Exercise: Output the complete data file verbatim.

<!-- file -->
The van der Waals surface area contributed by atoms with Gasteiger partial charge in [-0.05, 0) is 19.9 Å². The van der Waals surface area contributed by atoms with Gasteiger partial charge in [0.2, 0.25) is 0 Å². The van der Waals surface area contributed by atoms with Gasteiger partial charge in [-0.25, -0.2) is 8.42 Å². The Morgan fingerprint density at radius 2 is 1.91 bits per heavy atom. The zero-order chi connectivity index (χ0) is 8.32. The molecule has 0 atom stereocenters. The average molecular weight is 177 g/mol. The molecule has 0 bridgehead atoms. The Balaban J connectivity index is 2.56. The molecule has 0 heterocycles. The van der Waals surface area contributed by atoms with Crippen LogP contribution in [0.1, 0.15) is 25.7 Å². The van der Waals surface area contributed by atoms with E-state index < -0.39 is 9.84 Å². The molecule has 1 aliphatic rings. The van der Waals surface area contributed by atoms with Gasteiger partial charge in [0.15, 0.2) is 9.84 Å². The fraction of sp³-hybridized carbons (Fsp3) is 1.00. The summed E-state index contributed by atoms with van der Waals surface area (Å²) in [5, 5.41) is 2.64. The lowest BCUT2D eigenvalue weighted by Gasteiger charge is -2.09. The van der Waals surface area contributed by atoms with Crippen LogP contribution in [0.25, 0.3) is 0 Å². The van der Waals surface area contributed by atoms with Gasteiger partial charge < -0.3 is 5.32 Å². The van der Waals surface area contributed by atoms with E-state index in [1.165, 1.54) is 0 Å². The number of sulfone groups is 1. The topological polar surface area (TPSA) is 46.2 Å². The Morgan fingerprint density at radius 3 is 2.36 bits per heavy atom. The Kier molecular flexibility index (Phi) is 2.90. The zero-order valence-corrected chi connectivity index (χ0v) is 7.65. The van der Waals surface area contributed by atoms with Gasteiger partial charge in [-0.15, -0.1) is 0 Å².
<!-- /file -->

The van der Waals surface area contributed by atoms with Gasteiger partial charge in [-0.05, 0) is 19.9 Å². The van der Waals surface area contributed by atoms with Gasteiger partial charge in [0.2, 0.25) is 0 Å². The van der Waals surface area contributed by atoms with Gasteiger partial charge in [-0.25, -0.2) is 8.42 Å². The Morgan fingerprint density at radius 2 is 1.91 bits per heavy atom. The zero-order chi connectivity index (χ0) is 8.32. The molecule has 0 atom stereocenters. The average molecular weight is 177 g/mol. The molecule has 0 bridgehead atoms. The Balaban J connectivity index is 2.56. The molecule has 0 heterocycles. The van der Waals surface area contributed by atoms with Crippen LogP contribution in [0.1, 0.15) is 25.7 Å². The van der Waals surface area contributed by atoms with E-state index < -0.39 is 9.84 Å². The molecule has 1 aliphatic rings. The van der Waals surface area contributed by atoms with Gasteiger partial charge in [0.15, 0.2) is 9.84 Å². The fraction of sp³-hybridized carbons (Fsp3) is 1.00. The summed E-state index contributed by atoms with van der Waals surface area (Å²) in [5, 5.41) is 2.64. The lowest BCUT2D eigenvalue weighted by Gasteiger charge is -2.09. The van der Waals surface area contributed by atoms with Crippen LogP contribution in [0.25, 0.3) is 0 Å². The van der Waals surface area contributed by atoms with Gasteiger partial charge < -0.3 is 5.32 Å². The van der Waals surface area contributed by atoms with E-state index in [1.165, 1.54) is 0 Å². The number of sulfone groups is 1. The topological polar surface area (TPSA) is 46.2 Å². The Morgan fingerprint density at radius 3 is 2.36 bits per heavy atom. The Kier molecular flexibility index (Phi) is 2.90. The zero-order valence-corrected chi connectivity index (χ0v) is 7.65. The van der Waals surface area contributed by atoms with Gasteiger partial charge in [-0.15, -0.1) is 0 Å².